Adani Enterprises offered per passenger fee of Rs 168 while KSIDC and GMR Airport offered Rs 135 and Rs 63 per passenger, respectively. At this point, the logic behind IPL auction process should take over: KSIDC will have the RTM the offer made by Adani Enterprises. If the state government believes that the winning bid of Rs 168 is a viable one, then it should match the offer rather than litigate. Otherwise, it should simply walk away.

Courtesy the IPL, cricket aficionados today are conversant with intricacies of an auction process. If only Kerala had understood certain aspects of IPL auction, they might have had a better chance of being selected as the concessionaire for operations, management and development of Thiruvananthapuram airport.

Another lesson from IPL is that teams fight tooth and nail to retain the players they see value and have invested in. Since the Kerala government has given land for the airport, it should have gone to the court to ensure that its interests are not compromised. One might argue that the compensation for this is separate from that of the passenger fee, and the two issues should not be mixed up. But then, is the fact that the winning bid is higher by nearly 20% attributable to the land provided by the state government?

Recent developments suggest that the issue of RoFR has not been thought through despite instances of it being used as a policy tool to promote Make-in-India. A case in point is the 2019 guidelines of the shipping ministry that gave priority in chartering to Made-in-India ships. But, the notification was contested and later withdrawn. Readers might recall another case from recent times that hogged the headlines, Indian Hotels Company Ltd vs New Delhi Municipal Council. The case pertained to the renewal of the lease for Taj Mahal hotel located in south Delhi.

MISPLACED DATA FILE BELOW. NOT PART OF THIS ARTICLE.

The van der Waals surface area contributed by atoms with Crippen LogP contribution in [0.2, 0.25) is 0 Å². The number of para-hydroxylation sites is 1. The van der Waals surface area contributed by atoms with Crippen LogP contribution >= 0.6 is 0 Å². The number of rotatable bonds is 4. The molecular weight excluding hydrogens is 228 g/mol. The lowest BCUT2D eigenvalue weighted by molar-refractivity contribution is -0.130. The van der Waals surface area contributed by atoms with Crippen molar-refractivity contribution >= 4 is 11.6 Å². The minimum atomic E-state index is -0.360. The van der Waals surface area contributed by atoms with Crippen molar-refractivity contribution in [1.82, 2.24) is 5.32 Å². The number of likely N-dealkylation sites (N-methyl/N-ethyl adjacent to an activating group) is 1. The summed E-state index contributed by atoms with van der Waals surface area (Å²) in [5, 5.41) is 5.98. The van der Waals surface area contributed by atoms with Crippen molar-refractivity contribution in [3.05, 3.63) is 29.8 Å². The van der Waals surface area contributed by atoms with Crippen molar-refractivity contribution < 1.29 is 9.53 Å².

There appears to be a temptation to tinker with RoFR depending on the specifics of the case. Instead, we need to allow auction theory to provide us guidance rather than go by intuition or gut instinct. First, economic theory would allay fears that, with an RoFR, other parties might not bid. This is why we gave the example of RTM card used in IPL auction. Second, if a tender stipulates requiring a minimum number of bidders, the entity with RoFR should ideally not be considered as a part of the process of price discovery.

Third, RoFR is not a negotiated settlement as the auction process helps set the price. But there are still some questions where there are no clear-cut answers. In the auction, Adani Enterprises or any other entity only had to outbid KSIDC by 10%, the pre-specified bid-difference clause. Would entities bid differently depending on whether there is a bid-difference clause or not? Does the size of the bid-difference clause matter? In instances like the Indian Hotels case where the incumbent had a perceived advantage over any new entrant, how should RoFR be structured? If the government is planning to use RoFR as a policy instrument, we need a larger and informed discussion on the issue.

Chandel is assistant professor of economics, Jindal School of Government and Public Policy,  Jindal Global University, and Chandrasekhar is professor,  Indira Gandhi Institute of Development Research.